Alright, fine. I’ve got a little something to say about this.
The Eleventh Circuit had a LOT to say about this.
So, let’s start with this federal appellate court decision from last week. If you click the hyperlink and then print it, 100 pages will spit out of your printer.
Let’s see what I can do to simplify things.
This case involved a woman who claimed that her employer discriminated against her based on her race and her gender. The plaintiff did not allege sexual harassment or a hostile work environment. Instead, she claimed that her employer treated individuals outside of her protected classes (African American, Female) better than it did her. So, she asserted an intentional-discrimination claim under a bunch of federal anti-discrimination statutes; namely, Title VII of the Civil Rights Act of 1964, the Equal Protection Clause, and 42 U.S.C. § 1981.
The Eleventh Circuit noted that a plaintiff who brings intentional-discrimination claims has several options available to her:
[O]ne of which is by navigating the now-familiar three-part burden-shifting framework established by the Supreme Court in McDonnell Douglas Corp. v. Green. Under that framework, the plaintiff bears the initial burden of establishing a prima facie case of discrimination by proving, among other things, that she was treated differently from another “similarly situated” individual—in court-speak, a “comparator.” … The obvious question: Just how “similarly situated” must a plaintiff and her comparator(s) be?
Under the McDonnell Douglas test, a plaintiff must initially establish both that she was similarly situated to a comparator — more on this in a bit — as well as three other elements; namely: (1) she is a member of a protected class; (2) she was qualified for the job in question; and (3) she suffered an adverse employment action.
But, we’re going to focus on the “similarly situated” element; otherwise, we’ll be here forever. And you have much to get to on a Monday. Like talking with your co-workers about last night’s episode of The Walking Dead.
Similarly situated in all material respects.
So, how does an employee establish that she is similarly situated to a comparator?
According to the Eleventh Circuit, a plaintiff must show that she and her comparators are “similarly situated in all material respects.”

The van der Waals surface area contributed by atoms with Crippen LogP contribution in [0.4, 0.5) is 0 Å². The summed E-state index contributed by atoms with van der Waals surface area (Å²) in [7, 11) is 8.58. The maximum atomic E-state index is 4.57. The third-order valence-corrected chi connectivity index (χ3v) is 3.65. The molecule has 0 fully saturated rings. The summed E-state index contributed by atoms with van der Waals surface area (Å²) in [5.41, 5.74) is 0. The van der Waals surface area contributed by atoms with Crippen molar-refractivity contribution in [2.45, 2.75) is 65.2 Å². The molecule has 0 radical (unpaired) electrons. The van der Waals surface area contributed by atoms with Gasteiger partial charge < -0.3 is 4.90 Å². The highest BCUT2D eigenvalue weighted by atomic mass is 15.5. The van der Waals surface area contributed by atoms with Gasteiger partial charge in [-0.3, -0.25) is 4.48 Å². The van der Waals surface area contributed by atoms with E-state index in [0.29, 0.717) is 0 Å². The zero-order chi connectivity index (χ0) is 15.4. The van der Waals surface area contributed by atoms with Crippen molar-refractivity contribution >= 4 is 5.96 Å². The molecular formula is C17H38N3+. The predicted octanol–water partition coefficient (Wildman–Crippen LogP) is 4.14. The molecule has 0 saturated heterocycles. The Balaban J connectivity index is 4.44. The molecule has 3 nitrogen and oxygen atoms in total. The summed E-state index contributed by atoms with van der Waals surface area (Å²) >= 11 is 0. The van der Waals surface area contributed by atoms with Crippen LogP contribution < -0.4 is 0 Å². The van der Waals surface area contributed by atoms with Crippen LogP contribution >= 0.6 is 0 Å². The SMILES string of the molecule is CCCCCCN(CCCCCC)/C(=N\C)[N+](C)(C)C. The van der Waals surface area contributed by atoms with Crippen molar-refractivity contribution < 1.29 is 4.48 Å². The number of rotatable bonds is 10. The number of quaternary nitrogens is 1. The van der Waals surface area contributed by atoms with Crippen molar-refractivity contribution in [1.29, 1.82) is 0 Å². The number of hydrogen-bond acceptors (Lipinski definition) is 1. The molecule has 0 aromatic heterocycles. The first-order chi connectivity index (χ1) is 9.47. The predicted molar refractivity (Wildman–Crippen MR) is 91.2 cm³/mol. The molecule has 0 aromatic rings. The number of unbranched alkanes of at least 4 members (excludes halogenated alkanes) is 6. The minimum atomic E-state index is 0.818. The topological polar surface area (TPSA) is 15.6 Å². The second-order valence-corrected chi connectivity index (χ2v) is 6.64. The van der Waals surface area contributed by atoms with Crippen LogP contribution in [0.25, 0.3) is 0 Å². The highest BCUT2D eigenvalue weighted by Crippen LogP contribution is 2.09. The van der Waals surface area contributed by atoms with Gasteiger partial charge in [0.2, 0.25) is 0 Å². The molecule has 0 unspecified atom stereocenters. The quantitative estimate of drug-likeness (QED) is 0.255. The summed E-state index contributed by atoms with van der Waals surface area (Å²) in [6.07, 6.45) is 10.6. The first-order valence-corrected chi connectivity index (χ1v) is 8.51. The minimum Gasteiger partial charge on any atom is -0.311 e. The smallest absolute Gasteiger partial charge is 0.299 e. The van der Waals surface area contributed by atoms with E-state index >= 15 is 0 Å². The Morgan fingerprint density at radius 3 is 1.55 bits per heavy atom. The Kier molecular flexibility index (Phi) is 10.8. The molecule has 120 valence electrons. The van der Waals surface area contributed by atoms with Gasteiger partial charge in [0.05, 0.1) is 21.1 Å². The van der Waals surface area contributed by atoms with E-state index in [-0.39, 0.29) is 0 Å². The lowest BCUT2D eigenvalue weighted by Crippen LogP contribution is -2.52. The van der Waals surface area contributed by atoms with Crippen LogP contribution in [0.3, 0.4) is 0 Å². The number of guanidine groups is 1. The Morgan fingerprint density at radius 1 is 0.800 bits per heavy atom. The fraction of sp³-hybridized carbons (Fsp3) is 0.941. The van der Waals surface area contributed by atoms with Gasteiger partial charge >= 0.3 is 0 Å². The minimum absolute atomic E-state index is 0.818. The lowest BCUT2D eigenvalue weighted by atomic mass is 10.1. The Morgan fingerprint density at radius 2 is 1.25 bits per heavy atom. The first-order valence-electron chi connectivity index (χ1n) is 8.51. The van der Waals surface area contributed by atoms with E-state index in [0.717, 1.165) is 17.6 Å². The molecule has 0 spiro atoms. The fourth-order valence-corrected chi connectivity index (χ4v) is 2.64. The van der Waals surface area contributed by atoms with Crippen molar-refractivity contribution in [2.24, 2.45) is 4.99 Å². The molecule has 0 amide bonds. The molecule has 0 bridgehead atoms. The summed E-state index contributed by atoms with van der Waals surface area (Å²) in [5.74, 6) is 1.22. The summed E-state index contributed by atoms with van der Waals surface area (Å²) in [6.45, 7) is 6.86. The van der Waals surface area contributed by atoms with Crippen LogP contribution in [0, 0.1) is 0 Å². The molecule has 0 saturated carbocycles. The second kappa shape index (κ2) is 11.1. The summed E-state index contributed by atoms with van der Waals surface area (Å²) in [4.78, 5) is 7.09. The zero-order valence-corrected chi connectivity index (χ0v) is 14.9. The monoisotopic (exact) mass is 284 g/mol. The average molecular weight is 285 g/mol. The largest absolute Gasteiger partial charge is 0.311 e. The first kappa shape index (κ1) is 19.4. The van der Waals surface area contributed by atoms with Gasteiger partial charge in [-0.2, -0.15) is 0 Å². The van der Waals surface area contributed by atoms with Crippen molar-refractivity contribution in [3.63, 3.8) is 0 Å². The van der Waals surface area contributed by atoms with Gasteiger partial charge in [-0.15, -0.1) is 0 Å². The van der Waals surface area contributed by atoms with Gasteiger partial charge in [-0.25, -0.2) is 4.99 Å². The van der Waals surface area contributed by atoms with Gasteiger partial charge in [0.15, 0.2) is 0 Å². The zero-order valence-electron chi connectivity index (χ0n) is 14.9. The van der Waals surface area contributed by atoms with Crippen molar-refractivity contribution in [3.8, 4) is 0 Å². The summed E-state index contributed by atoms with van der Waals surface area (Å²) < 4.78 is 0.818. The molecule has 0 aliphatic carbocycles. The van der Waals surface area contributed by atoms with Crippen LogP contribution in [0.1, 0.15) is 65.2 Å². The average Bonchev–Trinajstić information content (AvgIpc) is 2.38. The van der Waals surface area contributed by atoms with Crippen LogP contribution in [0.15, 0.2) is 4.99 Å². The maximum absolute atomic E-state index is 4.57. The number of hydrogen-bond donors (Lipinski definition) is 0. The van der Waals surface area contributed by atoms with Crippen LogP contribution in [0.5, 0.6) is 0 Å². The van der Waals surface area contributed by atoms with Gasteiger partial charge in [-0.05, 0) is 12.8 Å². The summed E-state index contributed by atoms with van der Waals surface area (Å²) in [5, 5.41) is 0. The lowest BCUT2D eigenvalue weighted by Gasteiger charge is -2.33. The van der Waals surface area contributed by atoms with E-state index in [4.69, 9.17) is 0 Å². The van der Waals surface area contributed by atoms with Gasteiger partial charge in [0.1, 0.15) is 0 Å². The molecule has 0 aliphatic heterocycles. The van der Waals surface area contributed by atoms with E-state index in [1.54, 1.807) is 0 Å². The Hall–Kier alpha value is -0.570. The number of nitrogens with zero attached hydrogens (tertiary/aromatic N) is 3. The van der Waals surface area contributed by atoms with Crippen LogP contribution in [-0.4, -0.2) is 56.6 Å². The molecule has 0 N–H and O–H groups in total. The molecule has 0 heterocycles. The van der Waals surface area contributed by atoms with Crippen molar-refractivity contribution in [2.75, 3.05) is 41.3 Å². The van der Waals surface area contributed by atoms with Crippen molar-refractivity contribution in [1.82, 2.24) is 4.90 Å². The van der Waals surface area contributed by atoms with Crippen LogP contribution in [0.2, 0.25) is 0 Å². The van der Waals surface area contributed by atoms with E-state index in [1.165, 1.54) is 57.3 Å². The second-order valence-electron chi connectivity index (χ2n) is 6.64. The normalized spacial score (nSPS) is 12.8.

What does this mean? Well, it doesn’t mean “same.” That’s too strict. It doesn’t mean “nearly-identical” either. But, it doesn’t mean “similar” either. That’s both too vague and lenient.
The Seventh Circuit has adopted a “flexible, common-sense” standard where one can satisfy the “similarly situated” requirement if any differences between the plaintiff and the comparator are not “so significant that they render the comparison effectively useless.” But, the Eleventh Circuit didn’t like that either.
What factors suggest similarly situated?
The Eleventh Circuit identified a few examples:
- plaintiff and comparator “have engaged in the same basic conduct (or misconduct).”
- plaintiff and comparator “have been subject to the same employment policy, guideline.”
- plaintiff and comparator share the same supervisor.
- plaintiff and comparator have the same disciplinary history.
How does any of this impact your business?
Not much, really. Especially if you don’t operate within the Eleventh Circuit; namely, Alabama, Florida, or Georgia.
But, even if you do conduct business in the southeast, the plaintiff’s burden of proof in an intentional-discrimination case isn’t going to affect the way you conduct business. Some dissenting judges criticized the majority’s “similarly situated in all material respects” standard as “drop[ping] an anvil on the employer’s side of the balance.”
No employer should leverage this decision to scheme ways to discriminate intentionally.
Now, I need your help.
By the time you read this today, I’ll likely be on a flight to New Orleans for the FisherBroyles annual retreat.
Please email me and hook a brother up:
- One must-hit meal.
- One must try beverage (adult or otherwise), as long as it’s not a Hurricane or a Hand Grenade.
- One must-do activity.